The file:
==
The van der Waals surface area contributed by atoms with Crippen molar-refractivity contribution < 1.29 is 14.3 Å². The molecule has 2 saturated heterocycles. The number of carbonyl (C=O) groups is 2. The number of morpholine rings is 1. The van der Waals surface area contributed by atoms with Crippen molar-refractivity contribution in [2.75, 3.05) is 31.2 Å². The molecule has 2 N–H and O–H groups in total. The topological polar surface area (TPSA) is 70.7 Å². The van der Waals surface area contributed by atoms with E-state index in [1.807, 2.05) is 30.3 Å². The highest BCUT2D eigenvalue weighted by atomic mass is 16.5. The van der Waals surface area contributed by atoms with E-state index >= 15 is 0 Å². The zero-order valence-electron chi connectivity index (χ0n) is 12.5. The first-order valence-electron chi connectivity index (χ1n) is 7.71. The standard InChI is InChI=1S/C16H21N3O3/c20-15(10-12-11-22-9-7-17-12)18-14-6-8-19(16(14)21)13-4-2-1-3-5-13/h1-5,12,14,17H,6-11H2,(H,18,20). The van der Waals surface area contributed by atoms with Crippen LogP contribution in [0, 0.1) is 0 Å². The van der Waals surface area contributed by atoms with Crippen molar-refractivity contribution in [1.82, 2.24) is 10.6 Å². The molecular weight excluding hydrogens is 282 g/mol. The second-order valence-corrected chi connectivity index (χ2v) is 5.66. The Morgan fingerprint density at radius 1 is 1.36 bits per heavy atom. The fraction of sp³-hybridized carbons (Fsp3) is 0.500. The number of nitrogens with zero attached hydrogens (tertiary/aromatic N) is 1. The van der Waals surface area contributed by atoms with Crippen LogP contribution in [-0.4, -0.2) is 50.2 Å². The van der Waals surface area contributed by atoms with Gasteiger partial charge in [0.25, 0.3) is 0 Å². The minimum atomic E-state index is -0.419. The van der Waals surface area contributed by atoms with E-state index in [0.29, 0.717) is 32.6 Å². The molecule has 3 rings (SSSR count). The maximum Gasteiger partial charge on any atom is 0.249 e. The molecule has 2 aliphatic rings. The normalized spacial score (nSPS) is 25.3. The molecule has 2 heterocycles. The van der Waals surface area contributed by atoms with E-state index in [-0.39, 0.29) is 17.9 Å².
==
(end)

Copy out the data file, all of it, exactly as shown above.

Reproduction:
The van der Waals surface area contributed by atoms with Crippen molar-refractivity contribution < 1.29 is 14.3 Å². The molecule has 2 saturated heterocycles. The number of carbonyl (C=O) groups is 2. The number of morpholine rings is 1. The van der Waals surface area contributed by atoms with Crippen molar-refractivity contribution in [2.75, 3.05) is 31.2 Å². The molecule has 2 N–H and O–H groups in total. The topological polar surface area (TPSA) is 70.7 Å². The van der Waals surface area contributed by atoms with E-state index in [1.807, 2.05) is 30.3 Å². The highest BCUT2D eigenvalue weighted by atomic mass is 16.5. The van der Waals surface area contributed by atoms with E-state index >= 15 is 0 Å². The zero-order valence-electron chi connectivity index (χ0n) is 12.5. The first-order valence-electron chi connectivity index (χ1n) is 7.71. The standard InChI is InChI=1S/C16H21N3O3/c20-15(10-12-11-22-9-7-17-12)18-14-6-8-19(16(14)21)13-4-2-1-3-5-13/h1-5,12,14,17H,6-11H2,(H,18,20). The van der Waals surface area contributed by atoms with Crippen LogP contribution in [0, 0.1) is 0 Å². The van der Waals surface area contributed by atoms with Crippen molar-refractivity contribution in [1.82, 2.24) is 10.6 Å². The molecular weight excluding hydrogens is 282 g/mol. The second-order valence-corrected chi connectivity index (χ2v) is 5.66. The Morgan fingerprint density at radius 1 is 1.36 bits per heavy atom. The fraction of sp³-hybridized carbons (Fsp3) is 0.500. The number of nitrogens with zero attached hydrogens (tertiary/aromatic N) is 1. The van der Waals surface area contributed by atoms with Crippen LogP contribution in [-0.4, -0.2) is 50.2 Å². The van der Waals surface area contributed by atoms with Gasteiger partial charge in [0.25, 0.3) is 0 Å². The minimum atomic E-state index is -0.419. The van der Waals surface area contributed by atoms with E-state index in [0.29, 0.717) is 32.6 Å². The molecule has 3 rings (SSSR count). The maximum Gasteiger partial charge on any atom is 0.249 e. The molecule has 2 aliphatic rings. The normalized spacial score (nSPS) is 25.3. The molecule has 2 heterocycles. The van der Waals surface area contributed by atoms with E-state index in [-0.39, 0.29) is 17.9 Å².